Asylum City by Liad Shoham reviewed by guest author Barry Martin Vass
Asylum City is an Israeli crime novel from Liad Shoham, translated from the original Hebrew by Sara Kitai. Liad Shoham is an Israeli writer and lawyer. Shoham was born on 31, December 1931 in Peta Tivka, Israel. He is Israel’s leader thriller writer. dubbed the Israeli John Grisham.
The scenario is that, at any given time there are tens of thousands of “asylum seekers” in Tel Aviv, Israel from the northeast African nation of Eritrea. They cannot be sent home because the regime there is so brutal that they would be killed the minute they set foot back in their homeland. And so the Israeli government, the migrant aid organizations, and the legal community are all involved in a convoluted, slow-motion dance to keep these refugees off the streets as much as possible, fed and sheltered, and then sent to another country whenever practical.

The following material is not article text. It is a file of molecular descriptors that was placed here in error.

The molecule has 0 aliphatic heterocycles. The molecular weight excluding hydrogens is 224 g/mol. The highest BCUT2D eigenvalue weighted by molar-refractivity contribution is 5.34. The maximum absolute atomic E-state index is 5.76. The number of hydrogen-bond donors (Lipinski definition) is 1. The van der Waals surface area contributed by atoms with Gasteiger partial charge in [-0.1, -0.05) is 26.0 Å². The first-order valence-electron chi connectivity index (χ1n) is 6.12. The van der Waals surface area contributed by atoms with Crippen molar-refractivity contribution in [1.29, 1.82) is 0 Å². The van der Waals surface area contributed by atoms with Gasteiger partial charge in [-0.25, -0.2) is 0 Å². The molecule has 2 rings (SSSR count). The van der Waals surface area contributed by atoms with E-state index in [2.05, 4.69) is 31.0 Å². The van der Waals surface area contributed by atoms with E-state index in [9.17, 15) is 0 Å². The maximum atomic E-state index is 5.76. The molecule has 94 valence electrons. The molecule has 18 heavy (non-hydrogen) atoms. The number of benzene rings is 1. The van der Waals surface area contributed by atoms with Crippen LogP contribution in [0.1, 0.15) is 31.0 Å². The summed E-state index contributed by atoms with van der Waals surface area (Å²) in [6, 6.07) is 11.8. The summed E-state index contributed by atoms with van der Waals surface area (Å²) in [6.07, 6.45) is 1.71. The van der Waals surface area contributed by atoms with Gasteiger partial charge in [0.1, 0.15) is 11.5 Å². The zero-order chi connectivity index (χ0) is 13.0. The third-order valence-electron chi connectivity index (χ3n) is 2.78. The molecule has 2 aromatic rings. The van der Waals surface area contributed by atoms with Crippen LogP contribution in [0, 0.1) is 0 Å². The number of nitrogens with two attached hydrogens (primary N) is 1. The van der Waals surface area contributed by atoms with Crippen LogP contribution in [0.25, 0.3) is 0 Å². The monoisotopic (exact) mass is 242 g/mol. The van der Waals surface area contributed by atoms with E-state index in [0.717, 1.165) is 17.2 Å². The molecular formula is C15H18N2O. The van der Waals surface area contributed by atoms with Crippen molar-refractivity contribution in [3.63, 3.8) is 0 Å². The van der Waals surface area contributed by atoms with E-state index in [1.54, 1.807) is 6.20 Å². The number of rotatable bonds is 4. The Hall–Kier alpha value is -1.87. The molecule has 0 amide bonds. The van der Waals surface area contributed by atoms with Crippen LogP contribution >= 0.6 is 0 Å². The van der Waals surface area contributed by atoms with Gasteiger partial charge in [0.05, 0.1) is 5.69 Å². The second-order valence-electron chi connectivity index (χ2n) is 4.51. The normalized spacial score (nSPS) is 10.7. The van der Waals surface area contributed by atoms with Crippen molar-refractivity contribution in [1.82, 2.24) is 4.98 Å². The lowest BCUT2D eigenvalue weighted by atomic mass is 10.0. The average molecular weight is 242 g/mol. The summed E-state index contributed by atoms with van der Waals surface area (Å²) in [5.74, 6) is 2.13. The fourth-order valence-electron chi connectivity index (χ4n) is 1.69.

So, when an ardent young activist working with the city’s Office of Migrant Aid is found murdered in her own apartment, attention is focused first on an African immigrant, then a state attorney, and then finally organized crime. Since her boss is out of the country and then breaks his leg, the case is reluctantly given to petite investigator Anat Nachmias in her first murder investigation.
Asylum City is Shoham’s tenth novel, although only the second to be translated into English (Lineup was the first), and he does a superb job of keeping the action moving. He generally writes in short sentences and uses short chapters, usually two or three pages on average, although both the sentences and the chapters get shorter as the story progresses and the action comes to a head. All of the characters are very believable, especially Anat, who goes through so much to get to the bottom of this crime. Do not miss Asylum City!